I'm reading a biology article (full text here) that analyzed the variation of a cell parameter over time at different stimulus intensities (calcium concentration). The frequency of peaks increases at increasing calcium concentrations, while their duration remains constant, fitting a gamma distribution. Here are the bursts duration distributions for two different calcium concentrations:


By eye those bursts were classified in isolated bursts (with duration $\tau_{burst}$) and clustered bursts (with duration $\tau_{cluster}$). Here are typical traces of two different cells:


The authors computed the autocorrelation from the traces and then estimated $\tau_{burst}$ and $\tau_{cluster}$. Moreover, they estimated the relative weight of the two types of burst at varying calcium concentrations.

Their method was as follow: (1) they calculated the mean autocorrelation function (for every calcium concentration); (2) they described the curve with an exponential decay function; (3) they estimated the weight of the two types of bursts.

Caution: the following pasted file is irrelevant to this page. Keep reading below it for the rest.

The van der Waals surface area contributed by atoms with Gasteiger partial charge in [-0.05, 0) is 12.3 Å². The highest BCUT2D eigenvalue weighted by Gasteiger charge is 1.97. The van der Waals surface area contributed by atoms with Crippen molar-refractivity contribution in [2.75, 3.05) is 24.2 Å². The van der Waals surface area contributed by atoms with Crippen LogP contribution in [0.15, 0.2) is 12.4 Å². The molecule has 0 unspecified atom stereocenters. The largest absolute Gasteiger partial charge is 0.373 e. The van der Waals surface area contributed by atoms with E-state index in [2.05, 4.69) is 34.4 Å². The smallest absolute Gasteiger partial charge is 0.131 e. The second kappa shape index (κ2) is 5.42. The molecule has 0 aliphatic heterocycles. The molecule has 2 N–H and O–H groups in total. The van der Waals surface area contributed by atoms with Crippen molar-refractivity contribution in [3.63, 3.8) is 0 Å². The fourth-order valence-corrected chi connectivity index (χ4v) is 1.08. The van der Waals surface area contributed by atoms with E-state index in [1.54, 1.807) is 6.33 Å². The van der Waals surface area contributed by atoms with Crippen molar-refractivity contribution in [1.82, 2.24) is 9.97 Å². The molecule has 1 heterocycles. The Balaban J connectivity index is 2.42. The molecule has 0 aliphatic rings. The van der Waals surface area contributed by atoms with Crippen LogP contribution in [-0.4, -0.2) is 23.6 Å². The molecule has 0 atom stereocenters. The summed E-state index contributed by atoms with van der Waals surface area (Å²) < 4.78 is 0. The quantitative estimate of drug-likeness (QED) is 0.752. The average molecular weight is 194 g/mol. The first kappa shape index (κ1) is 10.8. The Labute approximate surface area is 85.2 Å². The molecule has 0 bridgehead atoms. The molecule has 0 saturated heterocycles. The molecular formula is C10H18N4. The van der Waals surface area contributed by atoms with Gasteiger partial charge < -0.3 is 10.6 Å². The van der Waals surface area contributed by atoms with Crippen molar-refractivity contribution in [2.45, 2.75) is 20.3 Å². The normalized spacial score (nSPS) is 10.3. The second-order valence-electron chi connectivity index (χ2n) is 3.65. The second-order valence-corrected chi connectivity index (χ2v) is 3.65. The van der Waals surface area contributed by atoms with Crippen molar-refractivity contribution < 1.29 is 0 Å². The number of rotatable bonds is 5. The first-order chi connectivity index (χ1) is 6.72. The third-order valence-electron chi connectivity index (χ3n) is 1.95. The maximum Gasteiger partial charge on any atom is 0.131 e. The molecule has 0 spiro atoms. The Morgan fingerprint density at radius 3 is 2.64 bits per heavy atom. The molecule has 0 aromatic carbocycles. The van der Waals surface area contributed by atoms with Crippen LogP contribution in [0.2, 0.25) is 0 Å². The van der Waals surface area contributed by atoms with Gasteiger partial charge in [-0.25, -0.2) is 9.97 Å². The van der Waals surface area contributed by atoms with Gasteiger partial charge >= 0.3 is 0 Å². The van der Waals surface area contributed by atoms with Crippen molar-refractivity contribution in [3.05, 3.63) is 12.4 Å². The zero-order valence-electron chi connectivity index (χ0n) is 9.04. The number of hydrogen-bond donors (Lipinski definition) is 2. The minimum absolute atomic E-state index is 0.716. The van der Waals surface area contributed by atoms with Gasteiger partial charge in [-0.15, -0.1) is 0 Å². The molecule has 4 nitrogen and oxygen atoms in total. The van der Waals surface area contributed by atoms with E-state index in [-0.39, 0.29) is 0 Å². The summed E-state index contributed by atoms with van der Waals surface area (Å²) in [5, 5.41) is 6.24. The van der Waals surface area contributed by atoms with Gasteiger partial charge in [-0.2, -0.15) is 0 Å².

As an example, below are shown two mean autocorrelation functions: one of the tracks obtained at 50mM calcium concentration (blue), the other at 200mM (red). autocorrelation

The first is well fitted by a single decaying exponential with time constant $\tau=70s$; the second is fitted by the sum of two exponentials: $c(t)=a_1e^{-t/\tau_1}+a_2e^{-t/\tau_2}$ with $\tau_1=70s$ and $\tau_2=720s$. They concluded that $\tau=\tau_1=\tau_{burst}$ and $\tau_2=\tau_{cluster}$.

In the supplemental document (here) they say:

The autocorrelation function was computed from the thresholded traces and provided an unbiased estimate of the size of the isolated bursts and clusters, which correspond to the two time scale of the exponential decay in the fit.

My question is: how are the time scales of the exponential decay of the autocorrelations related to the duration of bursts and their relative frequencies?


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